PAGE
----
From that time Jesus began to preach and say,
“Repent [change your inner self — our old way of thinking, regret past sins, live your life in a way that proves repentance; seek God’s purpose for your life], for the kingdom of heaven is at hand.” Matthew 4:17 AMP
“Blessed [comforted by inner peace and God’s love] are those who are persecuted for doing that which is morally right, for theirs is the kingdom of heaven [both now and forever].”
“Blessed [morally courageous and spiritually alive with life-joy in God’s goodness] are you when people insult you and persecute you, and falsely say all kinds of evil things against you because of [your association with] Me. Be glad and exceedingly joyful, for your reward in heaven is great [absolutely inexhaustible]; for in this same way they persecuted the prophets who were before you.” Matthew 5:10-12 AMP
I chose the Amplified Bible because verse 4:17 describes what is meant by repentance. Also the verses in 5:10-12 appear to be a recapitulation of the seven other beatitudes. In Jesus’ description of “Blessed”, there is encouragement for his followers even though he tells them the reality about how they will be treated, as they live differently from the world, as they grow in their relationship with Him.
Dictionary definitions of “persecute” include: harassment, opposition, ill treatment, insults, gossip: behaviors that epitomize what Exodus 20:16 denounces of those who “testify falsely [lie, withhold, or manipulate the truth] against [their] neighbor or (any person)”.
I experienced some of this treatment when, as an orphaned child, I was living with an aunt and uncle here in Denver. My aunt had a lifelong bitter resentment toward her father for a variety of reasons, which included his “churchiness”. I was allowed to go to church, because the neighbors took me, and because my aunt didn’t want to look bad to them. However, she sneered at my “church going” when anything I did didn’t measure up to her idea of what I should be.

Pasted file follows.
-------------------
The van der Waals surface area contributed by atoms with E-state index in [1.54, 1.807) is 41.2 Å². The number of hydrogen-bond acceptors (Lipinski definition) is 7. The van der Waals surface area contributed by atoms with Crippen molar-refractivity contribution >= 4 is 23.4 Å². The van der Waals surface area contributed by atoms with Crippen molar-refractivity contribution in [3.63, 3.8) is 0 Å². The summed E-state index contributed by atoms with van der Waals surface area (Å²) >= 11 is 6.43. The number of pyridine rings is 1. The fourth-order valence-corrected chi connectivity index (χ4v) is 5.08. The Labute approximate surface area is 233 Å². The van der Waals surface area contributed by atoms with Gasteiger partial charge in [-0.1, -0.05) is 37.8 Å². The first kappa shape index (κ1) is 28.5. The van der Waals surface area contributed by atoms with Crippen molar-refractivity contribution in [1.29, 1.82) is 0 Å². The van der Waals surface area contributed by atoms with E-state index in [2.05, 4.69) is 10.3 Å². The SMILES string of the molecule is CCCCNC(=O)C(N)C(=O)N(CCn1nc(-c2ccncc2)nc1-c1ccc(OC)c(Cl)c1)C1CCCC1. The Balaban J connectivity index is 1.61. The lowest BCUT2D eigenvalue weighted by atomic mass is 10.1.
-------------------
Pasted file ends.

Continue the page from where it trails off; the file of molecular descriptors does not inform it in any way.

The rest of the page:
She really ramped it up when I, at 13, came home from a summer camp and said that I had given my life to Jesus. In addition to name calling, saying, “you call yourself a Christian,” and picking a fight whenever I was in something special at church (so that she wouldn’t have to go see such a “hypocrite”), she would tell her friends how bad and ungrateful I was. Then, some of them would call me and “rag down on me” about it. That continued until I was an adult and moved away. I don’t pretend that I was a great example of a Christian, but my aunt’s main criticism was that I continued to go to church despite her harassment.
Something Jesus has taught me over the years is that we have a tendency to become like who we love or who we hate — because they control our thinking. The resemblance to them may not look the same, especially if we hate someone, but it still shows.
If we love Jesus and grow in his love and grace by the power of the Holy Spirit, He will make the resemblance to Him show.
I am using the Amplified Bible for the Lord’s prayer, because it has an expanded view of what forgiveness entails.
“Pray, then, in this way:
‘Our Father, who is in heaven,
Hallowed be Your name.
Your kingdom come,
Your will be done
On earth as it is in heaven.
Give us this day our daily bread.
And forgive us our debts, as we have forgiven our debtors [letting go of both the wrong and the resentment].
And do not lead us into temptation, but deliver us from evil. [For Yours is the kingdom and the power and the glory forever. Amen.]’
For if you forgive others their trespasses [their reckless and willful sins], your heavenly Father will also forgive you. But if you do not forgive others [nurturing your hurt and anger with the result that it interferes with your relationship with God], then your Father will not forgive your trespasses. Matthew 6:9-15 AMP
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